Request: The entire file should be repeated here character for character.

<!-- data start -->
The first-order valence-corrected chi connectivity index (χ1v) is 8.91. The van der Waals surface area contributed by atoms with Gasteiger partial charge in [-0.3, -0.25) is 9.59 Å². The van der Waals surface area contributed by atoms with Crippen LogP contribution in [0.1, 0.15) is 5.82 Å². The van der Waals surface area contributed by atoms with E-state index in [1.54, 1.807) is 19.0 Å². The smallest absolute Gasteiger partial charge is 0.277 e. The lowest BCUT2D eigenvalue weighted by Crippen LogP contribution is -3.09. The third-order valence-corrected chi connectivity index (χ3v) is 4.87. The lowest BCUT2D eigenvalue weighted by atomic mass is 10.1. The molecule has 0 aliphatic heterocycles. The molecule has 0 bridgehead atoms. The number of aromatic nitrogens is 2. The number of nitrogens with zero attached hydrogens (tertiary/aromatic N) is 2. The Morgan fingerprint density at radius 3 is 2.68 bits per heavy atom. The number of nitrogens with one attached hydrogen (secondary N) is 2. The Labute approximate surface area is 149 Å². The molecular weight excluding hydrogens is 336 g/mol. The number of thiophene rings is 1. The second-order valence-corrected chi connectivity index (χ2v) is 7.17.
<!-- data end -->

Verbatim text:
The first-order valence-corrected chi connectivity index (χ1v) is 8.91. The van der Waals surface area contributed by atoms with Gasteiger partial charge in [-0.3, -0.25) is 9.59 Å². The van der Waals surface area contributed by atoms with Crippen LogP contribution in [0.1, 0.15) is 5.82 Å². The van der Waals surface area contributed by atoms with E-state index in [1.54, 1.807) is 19.0 Å². The smallest absolute Gasteiger partial charge is 0.277 e. The lowest BCUT2D eigenvalue weighted by Crippen LogP contribution is -3.09. The third-order valence-corrected chi connectivity index (χ3v) is 4.87. The lowest BCUT2D eigenvalue weighted by atomic mass is 10.1. The molecule has 0 aliphatic heterocycles. The molecule has 0 bridgehead atoms. The number of aromatic nitrogens is 2. The number of nitrogens with zero attached hydrogens (tertiary/aromatic N) is 2. The Morgan fingerprint density at radius 3 is 2.68 bits per heavy atom. The number of nitrogens with one attached hydrogen (secondary N) is 2. The Labute approximate surface area is 149 Å². The molecular weight excluding hydrogens is 336 g/mol. The number of thiophene rings is 1. The second-order valence-corrected chi connectivity index (χ2v) is 7.17.